He winced and shoved the brim of his battered Suns cap high enough to see Myrna Winchester, his elderly next-door neighbor, tsk-tsking from the shopping-center space beside his cab. Behind her, crookedly parked and looking as new as the day it rolled off the assembly line in 1967, waited her turquoise-colored Ford Mustang convertible, complete with fuzzy dice swinging from the rearview mirror.

"I'm not sleeping in the streets," he pointed out, trying on a grin. "I'm sleeping behind the wheel." In demonstration, he yawned and stretched, like a man straight out of bed —a man groggy with the effects of too many celebratory post-game beers from last night, too little shut-eye, and more time on his hands than he wanted.

"At least you're not driving in that condition," Myrna said.

"No, I'm parked."

"I can see that. Mike, Mike, Mike. What's happened to you? You're not even a successful taxi driver."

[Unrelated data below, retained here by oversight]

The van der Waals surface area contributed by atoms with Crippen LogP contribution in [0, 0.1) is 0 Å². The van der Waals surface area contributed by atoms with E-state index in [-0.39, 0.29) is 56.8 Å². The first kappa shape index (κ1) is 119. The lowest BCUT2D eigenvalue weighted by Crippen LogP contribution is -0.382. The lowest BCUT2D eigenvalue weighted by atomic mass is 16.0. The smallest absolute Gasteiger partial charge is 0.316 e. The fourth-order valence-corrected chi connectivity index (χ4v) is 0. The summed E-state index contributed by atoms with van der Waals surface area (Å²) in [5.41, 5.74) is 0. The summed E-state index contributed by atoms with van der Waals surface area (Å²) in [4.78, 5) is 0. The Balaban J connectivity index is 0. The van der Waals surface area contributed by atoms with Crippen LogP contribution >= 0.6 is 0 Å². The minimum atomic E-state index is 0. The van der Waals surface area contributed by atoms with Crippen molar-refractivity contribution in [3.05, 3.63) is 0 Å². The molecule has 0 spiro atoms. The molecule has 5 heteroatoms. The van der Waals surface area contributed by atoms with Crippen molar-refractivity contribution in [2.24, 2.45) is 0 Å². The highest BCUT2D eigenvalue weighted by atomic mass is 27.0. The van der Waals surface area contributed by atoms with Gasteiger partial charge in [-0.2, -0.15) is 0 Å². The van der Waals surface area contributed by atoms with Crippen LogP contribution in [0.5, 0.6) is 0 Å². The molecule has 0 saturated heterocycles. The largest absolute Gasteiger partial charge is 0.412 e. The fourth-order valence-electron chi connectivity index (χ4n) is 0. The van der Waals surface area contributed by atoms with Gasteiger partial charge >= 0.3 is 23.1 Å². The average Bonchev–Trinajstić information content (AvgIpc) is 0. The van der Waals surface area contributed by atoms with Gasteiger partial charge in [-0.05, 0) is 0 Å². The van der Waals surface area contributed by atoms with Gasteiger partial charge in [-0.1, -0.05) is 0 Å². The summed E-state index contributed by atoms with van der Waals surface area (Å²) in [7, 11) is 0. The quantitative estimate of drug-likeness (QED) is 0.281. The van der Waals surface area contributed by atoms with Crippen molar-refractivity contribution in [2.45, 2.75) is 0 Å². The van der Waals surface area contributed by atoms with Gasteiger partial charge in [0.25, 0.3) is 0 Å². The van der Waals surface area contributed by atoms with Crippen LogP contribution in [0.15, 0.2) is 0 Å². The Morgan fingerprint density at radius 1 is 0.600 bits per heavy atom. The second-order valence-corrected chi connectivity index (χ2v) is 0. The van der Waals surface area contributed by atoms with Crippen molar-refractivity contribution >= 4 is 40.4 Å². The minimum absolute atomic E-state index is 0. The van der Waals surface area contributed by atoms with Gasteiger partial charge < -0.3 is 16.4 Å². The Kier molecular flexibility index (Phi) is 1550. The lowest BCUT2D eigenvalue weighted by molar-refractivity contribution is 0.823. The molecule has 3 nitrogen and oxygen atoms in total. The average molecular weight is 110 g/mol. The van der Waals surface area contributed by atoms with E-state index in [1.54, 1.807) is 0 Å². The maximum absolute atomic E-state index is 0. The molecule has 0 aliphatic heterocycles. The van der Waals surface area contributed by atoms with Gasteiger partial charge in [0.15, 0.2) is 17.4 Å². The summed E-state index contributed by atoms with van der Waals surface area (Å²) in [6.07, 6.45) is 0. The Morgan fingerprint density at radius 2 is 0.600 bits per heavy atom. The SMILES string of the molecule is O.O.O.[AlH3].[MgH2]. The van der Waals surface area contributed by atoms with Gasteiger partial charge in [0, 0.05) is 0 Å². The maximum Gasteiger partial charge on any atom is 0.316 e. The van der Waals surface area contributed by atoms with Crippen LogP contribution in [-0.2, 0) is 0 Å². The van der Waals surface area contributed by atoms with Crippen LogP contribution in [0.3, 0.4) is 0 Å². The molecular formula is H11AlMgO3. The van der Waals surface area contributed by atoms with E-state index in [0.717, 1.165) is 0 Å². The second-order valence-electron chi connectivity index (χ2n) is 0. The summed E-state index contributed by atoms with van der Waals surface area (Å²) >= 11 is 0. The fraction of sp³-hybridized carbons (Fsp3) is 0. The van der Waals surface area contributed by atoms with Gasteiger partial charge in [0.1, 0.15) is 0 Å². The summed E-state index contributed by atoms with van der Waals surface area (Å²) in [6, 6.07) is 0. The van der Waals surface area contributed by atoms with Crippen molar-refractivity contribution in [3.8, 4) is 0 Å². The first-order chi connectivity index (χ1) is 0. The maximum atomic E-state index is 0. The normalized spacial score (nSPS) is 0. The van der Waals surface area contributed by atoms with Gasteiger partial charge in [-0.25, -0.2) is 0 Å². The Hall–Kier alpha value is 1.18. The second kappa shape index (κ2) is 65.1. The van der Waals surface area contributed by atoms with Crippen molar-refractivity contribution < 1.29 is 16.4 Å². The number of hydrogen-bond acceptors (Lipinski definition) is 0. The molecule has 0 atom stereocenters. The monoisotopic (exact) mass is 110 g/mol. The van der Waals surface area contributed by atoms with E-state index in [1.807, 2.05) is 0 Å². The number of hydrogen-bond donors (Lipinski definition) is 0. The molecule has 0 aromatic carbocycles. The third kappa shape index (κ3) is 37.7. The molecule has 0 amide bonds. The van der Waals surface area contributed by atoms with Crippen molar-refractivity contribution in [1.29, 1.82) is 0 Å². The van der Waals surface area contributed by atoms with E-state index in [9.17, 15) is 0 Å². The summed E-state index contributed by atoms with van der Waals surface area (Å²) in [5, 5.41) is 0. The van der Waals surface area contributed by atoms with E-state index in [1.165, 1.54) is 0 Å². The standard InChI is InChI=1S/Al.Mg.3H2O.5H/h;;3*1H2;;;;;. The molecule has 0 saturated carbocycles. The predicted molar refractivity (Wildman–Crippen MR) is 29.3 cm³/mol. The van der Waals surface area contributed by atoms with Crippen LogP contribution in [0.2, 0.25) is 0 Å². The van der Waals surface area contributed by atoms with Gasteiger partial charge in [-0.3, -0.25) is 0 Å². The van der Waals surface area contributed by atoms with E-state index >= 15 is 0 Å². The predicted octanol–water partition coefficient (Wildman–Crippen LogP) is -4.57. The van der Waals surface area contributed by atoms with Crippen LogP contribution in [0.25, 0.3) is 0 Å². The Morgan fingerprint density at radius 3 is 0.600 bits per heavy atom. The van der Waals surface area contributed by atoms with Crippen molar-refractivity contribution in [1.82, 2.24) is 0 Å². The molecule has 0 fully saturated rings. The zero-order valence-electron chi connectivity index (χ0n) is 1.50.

She looked sad to realize that fact, and the disappointment in her face got to him more than Mike wanted. Either that or the root beer and nachos he'd downed for breakfast weren't sitting well with him.

"Have you had any fares at all today?"

Myrna's frown said she already knew he hadn't. Semi-affronted at her obvious lack of faith in the neighbor she'd known for the past four years, Mike tried to work his way into some righteous indignation on his own behalf. Nothing happened. He ran a hand thoughtfully over his dark, three-week-old beard, remembered all that had happened to him since April Fools' Day, and tried again.

Zilch.

"Geez, Myrna, cut me some slack here, will ya? I'm only filling in with the taxicab gig. It's not like it's permanent or anything."

"Luckily for you." She sniffed, shifting her sack of groceries against her hip. Her blue-shadowed gaze swept over the jumbled interior of his assigned taxi, at the papers strewn on the floor of the backseat, the licorice whips slung over the two-way dispatcher's radio, and the stack of résumés and reference letters Mike unsuccessfully tried to hide beneath his elbow, then came to rest on his face.

Something in her expression, something tender and uncomfortably mushy, instantly put his guard up. But it was too late.

"Open the door, sonny," Myrtle said. "You've got a paying customer."